As 2015 winds down, I am aware that Santa Monica has made great progress in becoming a city of the future, moving from our past of sleepy surf town to super popular shopping destination. We’ll soon have a Metro station that delivers the big city to us, and us to the big city — Los Angeles.

The years of traffic snarls as construction trucks drop off materials and equipment are coming to an end, and one hopes that there will be an increase in movability about town and city. The curmudgeon in me, and many of my friends, is skeptical about the future of the city — but that is more from a sense of nostalgia than reality.

I remember when The Boulangerie was still in operation and the development plans were being circulated and there was mass disgust at the loss of a landmark, and the ensuing retail and residential building monstrosity, as it was often called, was being debated. Today the building that occupies Main Street between Bay and Bicknell is home to very popular restaurants, M Street and Stella Barra pizza, a beauty salon, and new residents.

Nostalgia is a powerful emotion; it recolors the past, deleting the parts we don’t like or want to remember, and leaving us with only feelings and foggy memories of what once was. When we give in to it, and we all do at times, there is a strange sense of comfort that comes with the memories.

Whether we want to or not, we all recolor our history. We do it to ease the pain of time lost, and to make the present pains sting less. But the truth is, except for a few notable years during wars, the present is generally better than the past.

I am a fan of the past, I love music from the ’30s and ’40s, I adore art deco design and think that some of the most beautiful buildings in the world were designed and built in that era. Since I’m only 49, I don’t have any personal knowledge of what life was like then, but I know some things. Ice was not readily available. Neither were phones or elevators. Indoor plumbing was available but not universal, as in fact it still isn’t. Air conditioning was not even a thought.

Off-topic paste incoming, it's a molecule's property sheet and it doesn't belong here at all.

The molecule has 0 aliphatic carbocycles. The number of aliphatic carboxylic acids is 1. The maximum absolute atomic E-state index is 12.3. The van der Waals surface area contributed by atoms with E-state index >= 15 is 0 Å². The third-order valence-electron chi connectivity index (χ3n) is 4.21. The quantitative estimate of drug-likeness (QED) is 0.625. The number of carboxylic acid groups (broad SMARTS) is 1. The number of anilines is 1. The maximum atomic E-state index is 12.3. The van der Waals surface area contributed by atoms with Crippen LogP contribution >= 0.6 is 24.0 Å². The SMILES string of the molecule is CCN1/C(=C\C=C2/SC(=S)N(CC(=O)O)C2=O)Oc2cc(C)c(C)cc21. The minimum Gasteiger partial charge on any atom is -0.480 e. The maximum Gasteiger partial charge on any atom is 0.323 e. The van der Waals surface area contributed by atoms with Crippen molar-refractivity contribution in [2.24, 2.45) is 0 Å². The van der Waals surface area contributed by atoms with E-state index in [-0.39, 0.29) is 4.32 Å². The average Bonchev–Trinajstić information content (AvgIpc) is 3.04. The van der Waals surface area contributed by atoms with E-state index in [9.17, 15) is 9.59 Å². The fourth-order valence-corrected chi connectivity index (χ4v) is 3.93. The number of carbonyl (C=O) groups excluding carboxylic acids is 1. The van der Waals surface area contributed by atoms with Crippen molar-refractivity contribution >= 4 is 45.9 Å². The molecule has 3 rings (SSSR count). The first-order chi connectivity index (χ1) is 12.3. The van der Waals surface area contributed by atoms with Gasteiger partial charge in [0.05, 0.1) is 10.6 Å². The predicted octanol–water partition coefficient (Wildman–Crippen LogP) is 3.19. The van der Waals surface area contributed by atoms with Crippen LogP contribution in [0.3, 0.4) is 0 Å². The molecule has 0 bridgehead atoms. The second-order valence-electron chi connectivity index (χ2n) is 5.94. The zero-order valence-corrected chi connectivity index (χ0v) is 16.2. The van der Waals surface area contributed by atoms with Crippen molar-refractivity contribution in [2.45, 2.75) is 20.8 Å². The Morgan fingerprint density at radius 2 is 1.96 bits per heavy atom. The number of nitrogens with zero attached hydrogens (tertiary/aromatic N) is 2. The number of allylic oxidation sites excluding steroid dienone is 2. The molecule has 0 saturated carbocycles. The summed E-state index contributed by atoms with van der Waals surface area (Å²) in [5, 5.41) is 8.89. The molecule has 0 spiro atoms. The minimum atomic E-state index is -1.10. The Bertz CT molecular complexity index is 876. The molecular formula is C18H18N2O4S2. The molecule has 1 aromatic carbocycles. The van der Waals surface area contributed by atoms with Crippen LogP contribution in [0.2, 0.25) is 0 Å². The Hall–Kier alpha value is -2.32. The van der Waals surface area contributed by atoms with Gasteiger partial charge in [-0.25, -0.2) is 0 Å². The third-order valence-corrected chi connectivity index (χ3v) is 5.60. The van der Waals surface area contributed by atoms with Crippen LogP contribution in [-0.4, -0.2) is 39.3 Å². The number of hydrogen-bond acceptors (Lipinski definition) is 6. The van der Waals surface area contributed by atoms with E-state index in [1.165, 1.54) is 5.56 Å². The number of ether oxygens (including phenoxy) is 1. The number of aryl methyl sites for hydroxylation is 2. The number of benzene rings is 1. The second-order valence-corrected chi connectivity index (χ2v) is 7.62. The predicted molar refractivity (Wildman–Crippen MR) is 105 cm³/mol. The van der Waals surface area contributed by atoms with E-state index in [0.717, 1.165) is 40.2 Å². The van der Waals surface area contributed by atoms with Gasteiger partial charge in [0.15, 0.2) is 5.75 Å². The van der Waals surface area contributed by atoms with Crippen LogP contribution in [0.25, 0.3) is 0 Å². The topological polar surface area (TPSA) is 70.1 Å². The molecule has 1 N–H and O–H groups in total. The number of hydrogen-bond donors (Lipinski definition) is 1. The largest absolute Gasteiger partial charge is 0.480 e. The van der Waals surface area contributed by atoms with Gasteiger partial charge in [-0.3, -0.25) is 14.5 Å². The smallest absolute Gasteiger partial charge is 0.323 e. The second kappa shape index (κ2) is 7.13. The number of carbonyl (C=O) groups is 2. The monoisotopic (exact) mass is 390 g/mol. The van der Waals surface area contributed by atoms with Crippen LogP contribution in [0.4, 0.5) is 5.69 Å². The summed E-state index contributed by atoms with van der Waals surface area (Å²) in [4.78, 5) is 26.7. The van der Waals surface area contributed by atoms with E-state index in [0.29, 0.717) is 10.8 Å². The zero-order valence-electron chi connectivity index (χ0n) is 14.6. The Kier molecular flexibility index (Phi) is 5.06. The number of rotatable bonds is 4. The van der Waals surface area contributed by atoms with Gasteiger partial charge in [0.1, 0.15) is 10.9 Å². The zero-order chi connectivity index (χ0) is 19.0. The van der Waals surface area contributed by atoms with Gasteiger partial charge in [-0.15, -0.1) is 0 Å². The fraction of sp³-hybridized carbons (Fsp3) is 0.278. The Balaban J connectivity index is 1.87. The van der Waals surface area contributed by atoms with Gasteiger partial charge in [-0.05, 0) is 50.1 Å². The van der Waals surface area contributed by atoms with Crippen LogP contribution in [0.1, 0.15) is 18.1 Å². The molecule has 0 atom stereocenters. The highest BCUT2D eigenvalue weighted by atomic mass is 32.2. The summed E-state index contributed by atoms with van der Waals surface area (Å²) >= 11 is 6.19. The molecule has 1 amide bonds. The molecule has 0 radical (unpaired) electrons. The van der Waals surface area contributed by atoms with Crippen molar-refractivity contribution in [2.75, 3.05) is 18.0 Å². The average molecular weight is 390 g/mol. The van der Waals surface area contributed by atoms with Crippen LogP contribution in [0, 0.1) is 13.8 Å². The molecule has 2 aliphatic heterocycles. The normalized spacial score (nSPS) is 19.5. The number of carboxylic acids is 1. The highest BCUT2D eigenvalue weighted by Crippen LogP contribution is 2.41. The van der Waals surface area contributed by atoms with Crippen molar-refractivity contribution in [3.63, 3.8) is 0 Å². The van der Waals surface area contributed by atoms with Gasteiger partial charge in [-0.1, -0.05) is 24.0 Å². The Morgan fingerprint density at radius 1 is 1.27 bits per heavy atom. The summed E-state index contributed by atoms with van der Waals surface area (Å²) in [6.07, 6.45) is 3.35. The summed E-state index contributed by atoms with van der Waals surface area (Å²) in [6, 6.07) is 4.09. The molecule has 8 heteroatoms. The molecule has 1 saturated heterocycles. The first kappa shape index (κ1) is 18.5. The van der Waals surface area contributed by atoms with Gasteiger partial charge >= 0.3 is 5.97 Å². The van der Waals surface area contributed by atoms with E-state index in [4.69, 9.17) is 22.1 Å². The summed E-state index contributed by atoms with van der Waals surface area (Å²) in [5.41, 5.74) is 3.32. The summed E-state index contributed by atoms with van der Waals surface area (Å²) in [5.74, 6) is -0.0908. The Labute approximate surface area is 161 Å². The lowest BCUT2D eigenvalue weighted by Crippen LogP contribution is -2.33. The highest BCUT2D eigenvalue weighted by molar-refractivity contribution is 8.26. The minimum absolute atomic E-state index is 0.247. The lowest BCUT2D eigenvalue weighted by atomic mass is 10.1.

On the other hand, people dressed more formally. Manners and morals were focused more on the community than the individual as they are today. Politeness was valued. But so was racism, xenophobia, being judgmental, acting and looking superior to others for purely superficial reasons.

Today we have elevators that take us 50, 60 or even 100 floors up in buildings that were inconceivable 80 years ago. Saudi Arabia has announced plans to build a tower that is a kilometer tall; that’s 3,280 feet in the air. The technology to do that is astounding.

I am in Mexico at the moment and I have friends in England and Dubai that I have been regularly communicating with by Skype, cell phone and email. This column is being written as I overlook Lake Chapala on a laptop that will wirelessly email it to my editor. When I Skype with my friend in Dubai we use video that allows us to speak and see each other, as if we were in the same room.

Last week I recorded a podcast with Jared Easley, via Skype. He was in Florida, I was in Mexico, and it will be available globally when I release it on iTunes through my website on I am shooting videos this week that will teach men about family law for free on my website.

I communicate with men from across the globe, literally daily. I receive emails from men in Australia, South Africa, and Russia who found me via the internet. My books are sold all over the world from Peoria to Punjab. This could not happen in the 30s or the 40s without great expense, effort and not nearly as great distribution or ease of access by the common man.

The past is glorious, because we RE-create it that way. The future is always better than we can imagine, because our vision is limited by our single-mindedness, but collectively there are many more possibilities seen and built.

As the year winds down, let’s enjoy the nostalgia of what was, and be mindful of the greatness of what will be.

David Pisarra is a Los Angeles divorce and child custody lawyer specializing in fathers’ and men’s rights with the Santa Monica firm of Pisarra & Grist. He welcomes your questions and comments. He can be reached at or 310-664-9969. You can follow him on Twitter @davidpisarra.